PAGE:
Repetitive Nerve Stimulation Test Can Be Useful Diagnostic Tool in MG Crisis, Study Finds

Repetitive Nerve Stimulation Test Can Be Useful Diagnostic Tool in MG Crisis, Study Finds
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repetitive nerve stimulation test can be a fast and accurate diagnostic tool for myasthenia gravis patients undergoing a myasthenic crisis.

The study, “Repetitive Nerve Stimulation Test in Myasthenic Crisis,” was published in Muscle & Nerve.

Myasthenia gravis (MG) is an autoimmune disorder that affects the muscles’ ability to contract, leading to muscle weakness and extreme fatigue. During its early stages, MG tends to affect only one group of muscles. But in later stages, patients might start to lose respiratory muscle control and have difficulty speaking, chewing, or swallowing.

This can lead to a myasthenic crisis, a serious complication that usually requires hospitalization and respiratory support.

“Because of the critical nature of myasthenia gravis crisis, it is essential for the clinicians to diagnose MG quickly in new onset MG crisis patients and confirm MG crisis in known MG patients who present with atypical clinical features,” the researchers said.

The repetitive nerve stimulation (RNS) test is a conventional diagnosis tool for MG that was implemented in the 1970s. During the test, physicians place electrodes on a patient’s skin over the muscles they wish to test. The electrodes send small electrical pulses that allow doctors to measure the nerve’s ability to send these signals to the muscle tissue. If signal transmission worsens with muscle fatigue, the patient is diagnosed with MG.

Although the RNS test is considered an accurate and fast diagnostic tool for MG, studies evaluating its usefulness during a myasthenic crisis are rare.

In this study, researchers from the University of Alabama reported the outcomes of the RNS test in a group of patients undergoing a myasthenic crisis.

The retrospective study analyzed the medical records of 26 patients who underwent the RNS test while having a myasthenic crisis between 1997 and 2017.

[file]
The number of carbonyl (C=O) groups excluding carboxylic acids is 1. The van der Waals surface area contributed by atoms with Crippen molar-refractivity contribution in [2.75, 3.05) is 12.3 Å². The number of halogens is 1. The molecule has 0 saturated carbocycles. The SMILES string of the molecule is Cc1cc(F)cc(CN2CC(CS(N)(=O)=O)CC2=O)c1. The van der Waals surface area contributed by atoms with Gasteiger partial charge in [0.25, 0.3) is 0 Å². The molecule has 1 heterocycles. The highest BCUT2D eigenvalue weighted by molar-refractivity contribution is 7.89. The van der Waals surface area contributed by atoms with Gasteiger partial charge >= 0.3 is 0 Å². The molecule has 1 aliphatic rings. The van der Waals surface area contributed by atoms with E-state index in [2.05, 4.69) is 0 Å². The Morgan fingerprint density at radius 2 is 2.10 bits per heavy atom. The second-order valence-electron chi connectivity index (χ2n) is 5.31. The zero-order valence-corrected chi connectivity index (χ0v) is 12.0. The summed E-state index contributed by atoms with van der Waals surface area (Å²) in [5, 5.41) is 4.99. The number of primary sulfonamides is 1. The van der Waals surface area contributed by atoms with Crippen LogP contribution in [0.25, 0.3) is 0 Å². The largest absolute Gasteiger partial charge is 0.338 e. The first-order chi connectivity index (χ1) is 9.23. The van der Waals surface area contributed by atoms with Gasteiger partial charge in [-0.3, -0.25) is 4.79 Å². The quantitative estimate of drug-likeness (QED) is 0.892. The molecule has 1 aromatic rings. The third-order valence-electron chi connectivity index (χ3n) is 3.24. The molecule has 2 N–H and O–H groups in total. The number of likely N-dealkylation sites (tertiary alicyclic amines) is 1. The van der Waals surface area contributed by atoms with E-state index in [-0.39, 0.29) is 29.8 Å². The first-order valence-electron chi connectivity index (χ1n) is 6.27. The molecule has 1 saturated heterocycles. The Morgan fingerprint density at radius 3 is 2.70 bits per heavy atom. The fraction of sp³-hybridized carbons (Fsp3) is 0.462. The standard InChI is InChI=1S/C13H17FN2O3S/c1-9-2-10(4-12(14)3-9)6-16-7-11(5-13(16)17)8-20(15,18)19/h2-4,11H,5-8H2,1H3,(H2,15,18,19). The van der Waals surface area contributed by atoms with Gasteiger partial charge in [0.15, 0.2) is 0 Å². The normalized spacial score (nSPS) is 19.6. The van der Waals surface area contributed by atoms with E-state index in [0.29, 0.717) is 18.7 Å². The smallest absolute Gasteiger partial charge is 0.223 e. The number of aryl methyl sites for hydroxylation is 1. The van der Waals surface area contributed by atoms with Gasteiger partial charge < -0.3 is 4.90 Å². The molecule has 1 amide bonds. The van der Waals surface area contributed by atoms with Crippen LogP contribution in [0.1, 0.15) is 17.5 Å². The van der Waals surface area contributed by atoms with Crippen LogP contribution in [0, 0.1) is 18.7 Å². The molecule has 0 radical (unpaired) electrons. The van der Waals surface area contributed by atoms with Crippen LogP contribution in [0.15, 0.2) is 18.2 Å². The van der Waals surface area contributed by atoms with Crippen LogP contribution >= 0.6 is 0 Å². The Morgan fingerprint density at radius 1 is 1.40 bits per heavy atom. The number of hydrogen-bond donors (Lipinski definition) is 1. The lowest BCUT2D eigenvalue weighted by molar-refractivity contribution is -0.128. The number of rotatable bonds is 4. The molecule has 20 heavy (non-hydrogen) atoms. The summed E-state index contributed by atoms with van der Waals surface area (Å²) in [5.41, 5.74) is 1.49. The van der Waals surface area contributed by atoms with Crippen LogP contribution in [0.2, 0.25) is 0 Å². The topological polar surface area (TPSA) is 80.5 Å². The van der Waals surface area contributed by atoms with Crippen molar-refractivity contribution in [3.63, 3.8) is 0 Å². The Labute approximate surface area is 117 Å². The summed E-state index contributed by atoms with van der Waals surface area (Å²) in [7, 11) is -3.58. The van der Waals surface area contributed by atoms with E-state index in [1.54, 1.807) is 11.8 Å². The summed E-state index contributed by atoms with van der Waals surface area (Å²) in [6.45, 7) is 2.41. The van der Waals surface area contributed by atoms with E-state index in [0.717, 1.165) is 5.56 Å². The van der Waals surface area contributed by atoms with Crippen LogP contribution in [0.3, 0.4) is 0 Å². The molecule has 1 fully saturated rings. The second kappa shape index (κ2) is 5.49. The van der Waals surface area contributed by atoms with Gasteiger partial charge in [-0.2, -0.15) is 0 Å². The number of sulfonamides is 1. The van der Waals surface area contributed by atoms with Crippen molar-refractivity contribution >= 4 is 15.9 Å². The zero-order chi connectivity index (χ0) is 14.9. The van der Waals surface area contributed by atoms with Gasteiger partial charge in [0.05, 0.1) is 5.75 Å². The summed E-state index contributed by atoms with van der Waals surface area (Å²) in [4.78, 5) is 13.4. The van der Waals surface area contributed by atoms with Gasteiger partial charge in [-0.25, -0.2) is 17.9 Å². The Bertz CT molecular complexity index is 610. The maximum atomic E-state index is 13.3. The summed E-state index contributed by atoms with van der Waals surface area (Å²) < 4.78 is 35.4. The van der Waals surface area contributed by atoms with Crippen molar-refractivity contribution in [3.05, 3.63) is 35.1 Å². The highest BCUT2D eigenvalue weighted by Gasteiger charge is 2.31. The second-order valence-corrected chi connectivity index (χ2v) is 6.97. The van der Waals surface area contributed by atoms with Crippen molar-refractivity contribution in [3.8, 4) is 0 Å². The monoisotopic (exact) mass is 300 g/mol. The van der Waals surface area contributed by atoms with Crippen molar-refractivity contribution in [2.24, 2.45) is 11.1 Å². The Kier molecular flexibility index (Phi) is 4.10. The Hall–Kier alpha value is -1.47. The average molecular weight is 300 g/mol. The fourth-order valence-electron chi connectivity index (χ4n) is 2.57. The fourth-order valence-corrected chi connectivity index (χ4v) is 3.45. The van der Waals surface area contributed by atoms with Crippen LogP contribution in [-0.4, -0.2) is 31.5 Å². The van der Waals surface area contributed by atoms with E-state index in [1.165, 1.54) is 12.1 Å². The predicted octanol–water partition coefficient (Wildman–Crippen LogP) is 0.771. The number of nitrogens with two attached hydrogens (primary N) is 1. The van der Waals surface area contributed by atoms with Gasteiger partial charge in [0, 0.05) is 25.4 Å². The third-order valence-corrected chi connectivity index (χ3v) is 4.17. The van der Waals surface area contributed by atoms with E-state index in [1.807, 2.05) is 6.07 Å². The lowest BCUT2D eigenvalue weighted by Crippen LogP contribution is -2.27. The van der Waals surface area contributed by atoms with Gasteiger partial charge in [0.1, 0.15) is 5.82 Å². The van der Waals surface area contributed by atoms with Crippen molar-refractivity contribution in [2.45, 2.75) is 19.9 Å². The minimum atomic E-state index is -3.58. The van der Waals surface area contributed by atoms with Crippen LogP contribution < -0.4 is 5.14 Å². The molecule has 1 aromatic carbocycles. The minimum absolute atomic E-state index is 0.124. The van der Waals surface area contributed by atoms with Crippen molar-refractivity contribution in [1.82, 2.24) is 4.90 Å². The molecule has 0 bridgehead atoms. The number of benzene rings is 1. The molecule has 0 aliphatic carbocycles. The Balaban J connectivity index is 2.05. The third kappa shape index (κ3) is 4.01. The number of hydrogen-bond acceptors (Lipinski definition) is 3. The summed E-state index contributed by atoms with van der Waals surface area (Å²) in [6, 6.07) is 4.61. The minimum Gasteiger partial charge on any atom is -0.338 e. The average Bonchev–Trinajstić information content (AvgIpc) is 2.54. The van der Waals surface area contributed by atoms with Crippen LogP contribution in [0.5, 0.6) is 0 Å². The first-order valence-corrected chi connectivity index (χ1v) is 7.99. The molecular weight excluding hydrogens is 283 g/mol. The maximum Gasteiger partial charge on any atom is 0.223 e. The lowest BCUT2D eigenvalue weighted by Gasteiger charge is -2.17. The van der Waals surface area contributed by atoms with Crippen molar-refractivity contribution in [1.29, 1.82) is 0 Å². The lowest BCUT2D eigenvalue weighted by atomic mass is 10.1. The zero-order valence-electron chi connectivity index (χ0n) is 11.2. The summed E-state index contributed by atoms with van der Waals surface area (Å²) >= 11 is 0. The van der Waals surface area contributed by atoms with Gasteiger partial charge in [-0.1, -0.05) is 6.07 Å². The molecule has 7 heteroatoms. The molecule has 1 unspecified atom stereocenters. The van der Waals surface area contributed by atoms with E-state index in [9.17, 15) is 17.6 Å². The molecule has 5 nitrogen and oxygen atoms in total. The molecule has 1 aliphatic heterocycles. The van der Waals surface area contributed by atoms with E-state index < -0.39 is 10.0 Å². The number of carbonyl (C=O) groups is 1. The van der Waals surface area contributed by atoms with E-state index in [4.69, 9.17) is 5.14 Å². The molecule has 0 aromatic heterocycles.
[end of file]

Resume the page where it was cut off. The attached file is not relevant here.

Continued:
In 18 patients (69%), the myasthenic crisis was considered the first manifestation of the disease. In this group of patients, 17 (94%) were diagnosed with MG based on an abnormal result of the RNS test. In the remaining eight patients with known MG, the RNS test identified six (75%) who were undergoing a myasthenic crisis.

Moreover, researchers found three different patterns of abnormal RNS tests: the classic MG pattern in 24 (92%) patients; the Lambert-Eaton myasthenic syndrome (LEMS) in one patient; and the cholinergic crisis pattern in one patient.

“From this, we conclude that, during the MG crisis, the RNS test can provide a rapid and sensitive diagnostic test for MG in the majority of patients,” the investigators concluded.

Joana holds a BSc in Biology, a MSc in Evolutionary and Developmental Biology and a PhD in Biomedical Sciences from Universidade de Lisboa, Portugal. Her work has been focused on the impact of non-canonical Wnt signaling in the collective behavior of endothelial cells — cells that made up the lining of blood vessels — found in the umbilical cord of newborns.
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Joana holds a BSc in Biology, a MSc in Evolutionary and Developmental Biology and a PhD in Biomedical Sciences from Universidade de Lisboa, Portugal. Her work has been focused on the impact of non-canonical Wnt signaling in the collective behavior of endothelial cells — cells that made up the lining of blood vessels — found in the umbilical cord of newborns.
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